Coal from South Wales drove the last industrial revolution, could the compound semiconductor cluster now being developed in the region be set to deliver the next one?

Back in 1982 a semiconductor fabrication facility was built and opened near Newport in South Wales. The 8,900m2 single story building was originally a microprocessor facility for Inmos, but it soon changed hands passing from Thorn EMI then to STMicroelectronics, who used it to produce SRAM and other products.

International Rectifier then acquired the site in 2005 and used it as a R&D and manufacturing centre until Infineon bought the company, and the facility, in 2015.

The original development had promised thousands of new highly skilled jobs and placements for apprentices but over the years failed to deliver. Today, however, the site is home to Newport Wafer Fab and this facility is at the heart of what is being described by local politicians, academics and businessmen as the world’s first compound semiconductor cluster, or CS Connected.

CS Connected can be described as an umbrella organisation that represents organisations that are associated with research and development, innovation and manufacturing of compound semiconductor related technologies as well as those companies involved in the extended supply chain.

Almost a year since the decision to support this initiative was agreed Dr Drew Nelson, CEO of IQE, an established leader in the development and manufacture of advanced semiconductor wafer products, believes that the efforts of business, policy makers and academics are bearing fruit and helping to turn this part of South Wales into a world leader in the development and application of compound semiconductors.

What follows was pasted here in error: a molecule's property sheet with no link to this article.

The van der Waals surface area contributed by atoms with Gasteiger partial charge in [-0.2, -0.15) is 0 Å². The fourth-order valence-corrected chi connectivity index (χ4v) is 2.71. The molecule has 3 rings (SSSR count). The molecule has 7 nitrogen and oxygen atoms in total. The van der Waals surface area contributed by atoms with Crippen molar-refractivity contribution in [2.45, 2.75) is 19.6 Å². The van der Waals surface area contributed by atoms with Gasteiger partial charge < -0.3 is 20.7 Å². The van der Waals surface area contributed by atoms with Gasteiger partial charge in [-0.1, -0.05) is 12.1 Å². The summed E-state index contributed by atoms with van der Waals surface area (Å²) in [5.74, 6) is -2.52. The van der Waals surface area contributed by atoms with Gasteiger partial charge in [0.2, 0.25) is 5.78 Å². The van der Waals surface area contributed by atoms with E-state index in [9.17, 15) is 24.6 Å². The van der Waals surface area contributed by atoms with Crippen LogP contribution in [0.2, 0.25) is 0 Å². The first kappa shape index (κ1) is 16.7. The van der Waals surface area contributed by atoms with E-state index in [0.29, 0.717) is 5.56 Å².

“IQE has been at the forefront of this industry for a quarter of a century,” says Nelson. ”The wafer products we produce are used by companies around the world to produce the chips they need to support a wide range of high tech applications including wireless, photonics, infrared, power and solar.”

"The UK and Wales, in particular, have a wealth of industrial and academic expertise in advanced semiconductor technologies."
- Dr. Drew Nelson

Speaking at an event organised and held earlier this year in central London to talk about developments in the compound semiconductor space in South Wales, Nelson said that compound semiconductors were, “Helping to define new technologies and that Wales was well positioned to play a leading role in this high tech industry sector.

“The UK and Wales, in particular, already have a wealth of industrial and academic expertise in advanced semiconductor technologies that encompasses companies like IQE, SPTS and Newport Wafer Fab. But we also have a strong research and development ecosystem. CS Connected is about bringing them closer together.

Those who see compound semiconductors as crucial in enabling and supporting future generation technologies, believe that this rapidly emerging cluster in South Wales could place the region at the forefront of the next industrial revolution. As a consequence CS Connected, which has been driven in part by IQE and Cardiff University, has not only the backing of both the Welsh Government and the UK Government through Innovate UK but also includes a growing number of businesses such as SPTS and Microsemi.